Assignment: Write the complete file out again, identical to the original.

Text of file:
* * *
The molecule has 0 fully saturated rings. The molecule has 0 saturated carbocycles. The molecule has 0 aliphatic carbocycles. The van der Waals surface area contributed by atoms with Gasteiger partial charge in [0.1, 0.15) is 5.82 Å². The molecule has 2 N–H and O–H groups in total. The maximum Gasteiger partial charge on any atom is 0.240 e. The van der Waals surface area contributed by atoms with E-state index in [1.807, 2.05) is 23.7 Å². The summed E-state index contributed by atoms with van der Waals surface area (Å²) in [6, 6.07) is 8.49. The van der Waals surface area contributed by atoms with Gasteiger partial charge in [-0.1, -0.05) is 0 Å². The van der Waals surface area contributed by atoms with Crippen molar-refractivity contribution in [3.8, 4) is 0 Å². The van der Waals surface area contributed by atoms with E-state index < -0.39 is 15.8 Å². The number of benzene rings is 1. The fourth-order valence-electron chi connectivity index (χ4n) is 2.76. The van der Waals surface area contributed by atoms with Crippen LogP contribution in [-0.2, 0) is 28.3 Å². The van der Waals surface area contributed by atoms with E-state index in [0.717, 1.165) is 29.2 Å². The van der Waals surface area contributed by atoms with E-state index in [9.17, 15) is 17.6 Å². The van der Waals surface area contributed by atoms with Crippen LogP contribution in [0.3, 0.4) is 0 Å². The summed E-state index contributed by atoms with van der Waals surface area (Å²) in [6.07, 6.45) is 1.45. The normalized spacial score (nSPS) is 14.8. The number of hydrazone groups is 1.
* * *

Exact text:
The molecule has 0 fully saturated rings. The molecule has 0 saturated carbocycles. The molecule has 0 aliphatic carbocycles. The van der Waals surface area contributed by atoms with Gasteiger partial charge in [0.1, 0.15) is 5.82 Å². The molecule has 2 N–H and O–H groups in total. The maximum Gasteiger partial charge on any atom is 0.240 e. The van der Waals surface area contributed by atoms with E-state index in [1.807, 2.05) is 23.7 Å². The summed E-state index contributed by atoms with van der Waals surface area (Å²) in [6, 6.07) is 8.49. The van der Waals surface area contributed by atoms with Gasteiger partial charge in [-0.1, -0.05) is 0 Å². The van der Waals surface area contributed by atoms with Crippen molar-refractivity contribution in [3.8, 4) is 0 Å². The van der Waals surface area contributed by atoms with E-state index < -0.39 is 15.8 Å². The number of benzene rings is 1. The fourth-order valence-electron chi connectivity index (χ4n) is 2.76. The van der Waals surface area contributed by atoms with Crippen LogP contribution in [-0.2, 0) is 28.3 Å². The van der Waals surface area contributed by atoms with E-state index in [0.717, 1.165) is 29.2 Å². The van der Waals surface area contributed by atoms with E-state index in [9.17, 15) is 17.6 Å². The van der Waals surface area contributed by atoms with Crippen LogP contribution in [0.3, 0.4) is 0 Å². The summed E-state index contributed by atoms with van der Waals surface area (Å²) in [6.07, 6.45) is 1.45. The normalized spacial score (nSPS) is 14.8. The number of hydrazone groups is 1.